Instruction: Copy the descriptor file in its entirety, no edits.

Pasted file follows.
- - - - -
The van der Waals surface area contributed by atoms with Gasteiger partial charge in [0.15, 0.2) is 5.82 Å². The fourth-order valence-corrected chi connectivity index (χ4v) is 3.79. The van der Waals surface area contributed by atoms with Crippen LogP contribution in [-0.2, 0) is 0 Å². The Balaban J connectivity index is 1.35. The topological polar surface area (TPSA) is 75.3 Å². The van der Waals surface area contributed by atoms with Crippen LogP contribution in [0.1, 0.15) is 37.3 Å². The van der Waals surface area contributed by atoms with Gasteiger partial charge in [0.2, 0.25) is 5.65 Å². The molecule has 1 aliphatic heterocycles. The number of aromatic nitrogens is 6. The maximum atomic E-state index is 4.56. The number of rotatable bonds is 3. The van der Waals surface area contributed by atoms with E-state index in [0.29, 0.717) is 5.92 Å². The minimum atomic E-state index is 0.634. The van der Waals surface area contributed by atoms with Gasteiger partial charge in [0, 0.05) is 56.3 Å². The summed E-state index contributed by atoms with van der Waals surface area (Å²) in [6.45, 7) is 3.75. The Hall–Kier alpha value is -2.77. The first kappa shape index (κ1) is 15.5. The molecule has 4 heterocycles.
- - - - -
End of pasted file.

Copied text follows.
The van der Waals surface area contributed by atoms with Gasteiger partial charge in [0.15, 0.2) is 5.82 Å². The fourth-order valence-corrected chi connectivity index (χ4v) is 3.79. The van der Waals surface area contributed by atoms with Crippen LogP contribution in [-0.2, 0) is 0 Å². The Balaban J connectivity index is 1.35. The topological polar surface area (TPSA) is 75.3 Å². The van der Waals surface area contributed by atoms with Crippen LogP contribution in [0.1, 0.15) is 37.3 Å². The van der Waals surface area contributed by atoms with Gasteiger partial charge in [0.2, 0.25) is 5.65 Å². The molecule has 1 aliphatic heterocycles. The number of aromatic nitrogens is 6. The maximum atomic E-state index is 4.56. The number of rotatable bonds is 3. The van der Waals surface area contributed by atoms with E-state index in [0.29, 0.717) is 5.92 Å². The minimum atomic E-state index is 0.634. The van der Waals surface area contributed by atoms with Gasteiger partial charge in [0, 0.05) is 56.3 Å². The summed E-state index contributed by atoms with van der Waals surface area (Å²) in [6.45, 7) is 3.75. The Hall–Kier alpha value is -2.77. The first kappa shape index (κ1) is 15.5. The molecule has 4 heterocycles.